Today’s Wonder of the Day was inspired by tajveer. tajveer Wonders, “why don't plastic decompose why does it take that long” Thanks for WONDERing with us, tajveer!
Do you enjoy playing sports? Whether it's kicking a soccer ball, spiking a volleyball over the net, throwing a football, or shooting a basketball, sports teach kids important lessons about teamwork.
Sports also help you to get good exercise and improve your physical conditioning. After a long practice or a hard-fought game, your muscles can feel tired. It's important to refuel your body with healthy food, plenty of rest, and replenishing liquids.
To quench a powerful thirst, there's nothing quite like guzzling down a refreshing bottle of water or a sports drink. But when you're finished, what do you do with the plastic bottle?
Do you toss it in the trash? Or do you look for a proper recycling container? Does it matter? Environmental experts would tell you that it absolutely does matter.
Why? Unlike organic materials, like food and paper products, petroleum-based plastics don't decompose quickly. Many sources estimate it can take 500-1,000 years for plastic to decompose in a landfill.
With the rate at which we use plastic bottles these days, the fact that they don't decompose quickly in landfills is an environmental concern. Recycling efforts certainly help, but many people still routinely throw plastic in the trash rather than recycling it.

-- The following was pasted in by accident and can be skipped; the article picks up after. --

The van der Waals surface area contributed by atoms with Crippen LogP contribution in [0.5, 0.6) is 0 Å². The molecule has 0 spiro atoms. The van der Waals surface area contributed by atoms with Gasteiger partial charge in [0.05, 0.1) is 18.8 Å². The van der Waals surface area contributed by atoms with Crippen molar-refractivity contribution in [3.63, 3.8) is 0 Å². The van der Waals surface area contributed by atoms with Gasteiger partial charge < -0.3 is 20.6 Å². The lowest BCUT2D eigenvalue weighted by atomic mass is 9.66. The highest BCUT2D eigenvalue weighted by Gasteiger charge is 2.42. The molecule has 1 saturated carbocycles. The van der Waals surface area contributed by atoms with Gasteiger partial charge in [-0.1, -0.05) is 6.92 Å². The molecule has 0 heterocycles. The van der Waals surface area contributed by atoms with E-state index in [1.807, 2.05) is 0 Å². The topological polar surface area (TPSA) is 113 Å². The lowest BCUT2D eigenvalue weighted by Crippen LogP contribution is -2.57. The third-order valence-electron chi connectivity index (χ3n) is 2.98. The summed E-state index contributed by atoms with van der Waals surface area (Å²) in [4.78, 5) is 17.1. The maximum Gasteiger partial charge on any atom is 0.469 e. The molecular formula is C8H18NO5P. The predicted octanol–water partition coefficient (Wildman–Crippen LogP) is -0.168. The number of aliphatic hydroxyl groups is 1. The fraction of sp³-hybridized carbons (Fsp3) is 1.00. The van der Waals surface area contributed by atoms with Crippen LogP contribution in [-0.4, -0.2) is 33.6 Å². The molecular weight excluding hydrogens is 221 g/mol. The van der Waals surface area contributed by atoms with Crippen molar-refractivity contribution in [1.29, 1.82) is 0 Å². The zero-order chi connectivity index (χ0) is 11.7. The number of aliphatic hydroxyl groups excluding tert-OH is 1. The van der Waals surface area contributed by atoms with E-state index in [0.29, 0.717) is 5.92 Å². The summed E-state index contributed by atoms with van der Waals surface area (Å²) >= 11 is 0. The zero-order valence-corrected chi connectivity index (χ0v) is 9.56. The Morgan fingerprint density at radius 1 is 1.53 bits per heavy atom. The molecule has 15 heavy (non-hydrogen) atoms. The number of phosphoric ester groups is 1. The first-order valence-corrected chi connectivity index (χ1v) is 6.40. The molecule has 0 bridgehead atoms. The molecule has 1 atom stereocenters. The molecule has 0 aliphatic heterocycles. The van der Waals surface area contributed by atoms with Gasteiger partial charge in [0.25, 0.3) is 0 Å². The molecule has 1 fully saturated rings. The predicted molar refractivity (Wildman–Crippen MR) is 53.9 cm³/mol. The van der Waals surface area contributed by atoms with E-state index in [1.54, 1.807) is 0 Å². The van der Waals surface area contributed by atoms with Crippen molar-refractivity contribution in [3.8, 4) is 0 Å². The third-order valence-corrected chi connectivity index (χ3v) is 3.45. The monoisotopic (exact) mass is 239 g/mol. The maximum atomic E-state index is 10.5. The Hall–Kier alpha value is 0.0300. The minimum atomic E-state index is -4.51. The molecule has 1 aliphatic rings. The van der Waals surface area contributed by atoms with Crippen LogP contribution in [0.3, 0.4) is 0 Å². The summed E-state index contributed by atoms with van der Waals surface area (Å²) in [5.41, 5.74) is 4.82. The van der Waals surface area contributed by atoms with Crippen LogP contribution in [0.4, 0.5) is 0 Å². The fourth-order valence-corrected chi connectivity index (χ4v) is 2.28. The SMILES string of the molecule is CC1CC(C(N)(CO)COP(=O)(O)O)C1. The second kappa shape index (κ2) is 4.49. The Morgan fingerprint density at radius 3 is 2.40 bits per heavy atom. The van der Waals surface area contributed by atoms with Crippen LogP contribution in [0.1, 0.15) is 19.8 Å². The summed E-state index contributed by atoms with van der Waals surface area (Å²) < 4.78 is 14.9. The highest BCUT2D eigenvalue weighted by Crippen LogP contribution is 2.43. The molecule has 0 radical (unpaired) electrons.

The most common type of plastic used today is polyethylene, a petroleum-based polymer that doesn't biodegrade (microorganisms won't break it down). Instead, this type of plastic decomposes as a result of exposure to ultraviolet radiation from sunlight, a process called photodegradation.
There's some debate about how long this process takes. Some believe it takes hundreds of years. However, in 2009, Japanese researchers determined that plastic in warm ocean waters can decompose in as little as a year.
While that might sound promising, they noted that the plastic breaks down into substances that can be toxic to marine wildlife and humans. And a year is still longer than many other materials take to decompose.
For example, paper can decompose in a matter of weeks. Some foods take as long as a few months. The one thing that may be worse than plastic is glass, which can take millions of years to decompose — if it decomposes at all.
Of course, all of these statistics can't always be counted on in the real world. In many landfills, processes are used to continually bury waste in ways that reduce problems with odors. The result is that natural processes that might otherwise break down materials are interrupted or prevented altogether.
Scientists are continuing to work on the problem of plastic waste. For example, in recent years, researchers have developed two new types of biodegradable plastics: plant-based hydro-biodegradable plastic and petroleum-based oxo-biodegradable plastic. Some studies have shown these new biodegradable plastics might decompose in as little as two to three months.